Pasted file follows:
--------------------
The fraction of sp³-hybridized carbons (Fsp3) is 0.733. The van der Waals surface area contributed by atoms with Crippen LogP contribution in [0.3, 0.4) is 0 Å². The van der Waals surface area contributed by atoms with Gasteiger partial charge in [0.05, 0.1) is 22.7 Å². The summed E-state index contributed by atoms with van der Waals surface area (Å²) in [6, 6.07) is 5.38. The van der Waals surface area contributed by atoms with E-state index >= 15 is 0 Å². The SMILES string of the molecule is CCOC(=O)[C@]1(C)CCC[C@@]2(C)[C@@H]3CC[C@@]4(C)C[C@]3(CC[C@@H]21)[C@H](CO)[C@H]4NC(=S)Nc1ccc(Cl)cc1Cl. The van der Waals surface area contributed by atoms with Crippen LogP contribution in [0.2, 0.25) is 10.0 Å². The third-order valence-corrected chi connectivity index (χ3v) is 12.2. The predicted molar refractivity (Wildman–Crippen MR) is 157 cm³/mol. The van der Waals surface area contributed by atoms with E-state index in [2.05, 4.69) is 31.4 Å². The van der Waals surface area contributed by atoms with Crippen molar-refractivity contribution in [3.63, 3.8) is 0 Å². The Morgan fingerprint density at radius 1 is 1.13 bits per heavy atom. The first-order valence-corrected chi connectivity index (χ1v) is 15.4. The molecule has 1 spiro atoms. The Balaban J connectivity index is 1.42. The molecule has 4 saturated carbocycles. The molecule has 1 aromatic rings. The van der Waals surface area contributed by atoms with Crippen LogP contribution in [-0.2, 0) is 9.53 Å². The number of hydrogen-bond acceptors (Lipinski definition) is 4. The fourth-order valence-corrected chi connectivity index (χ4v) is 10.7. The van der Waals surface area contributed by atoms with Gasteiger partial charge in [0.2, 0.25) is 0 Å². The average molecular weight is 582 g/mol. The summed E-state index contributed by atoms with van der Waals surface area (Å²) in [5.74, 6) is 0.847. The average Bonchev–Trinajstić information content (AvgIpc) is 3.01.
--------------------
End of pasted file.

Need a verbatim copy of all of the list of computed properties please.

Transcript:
The fraction of sp³-hybridized carbons (Fsp3) is 0.733. The van der Waals surface area contributed by atoms with Crippen LogP contribution in [0.3, 0.4) is 0 Å². The van der Waals surface area contributed by atoms with Gasteiger partial charge in [0.05, 0.1) is 22.7 Å². The summed E-state index contributed by atoms with van der Waals surface area (Å²) in [6, 6.07) is 5.38. The van der Waals surface area contributed by atoms with E-state index >= 15 is 0 Å². The SMILES string of the molecule is CCOC(=O)[C@]1(C)CCC[C@@]2(C)[C@@H]3CC[C@@]4(C)C[C@]3(CC[C@@H]21)[C@H](CO)[C@H]4NC(=S)Nc1ccc(Cl)cc1Cl. The van der Waals surface area contributed by atoms with Crippen LogP contribution in [0.2, 0.25) is 10.0 Å². The third-order valence-corrected chi connectivity index (χ3v) is 12.2. The predicted molar refractivity (Wildman–Crippen MR) is 157 cm³/mol. The van der Waals surface area contributed by atoms with E-state index in [2.05, 4.69) is 31.4 Å². The van der Waals surface area contributed by atoms with Crippen molar-refractivity contribution in [3.63, 3.8) is 0 Å². The Morgan fingerprint density at radius 1 is 1.13 bits per heavy atom. The first-order valence-corrected chi connectivity index (χ1v) is 15.4. The molecule has 1 spiro atoms. The Balaban J connectivity index is 1.42. The molecule has 4 saturated carbocycles. The molecule has 1 aromatic rings. The van der Waals surface area contributed by atoms with Crippen LogP contribution in [-0.2, 0) is 9.53 Å². The number of hydrogen-bond acceptors (Lipinski definition) is 4. The fourth-order valence-corrected chi connectivity index (χ4v) is 10.7. The van der Waals surface area contributed by atoms with Gasteiger partial charge in [0.2, 0.25) is 0 Å². The average molecular weight is 582 g/mol. The summed E-state index contributed by atoms with van der Waals surface area (Å²) in [5.74, 6) is 0.847. The average Bonchev–Trinajstić information content (AvgIpc) is 3.01.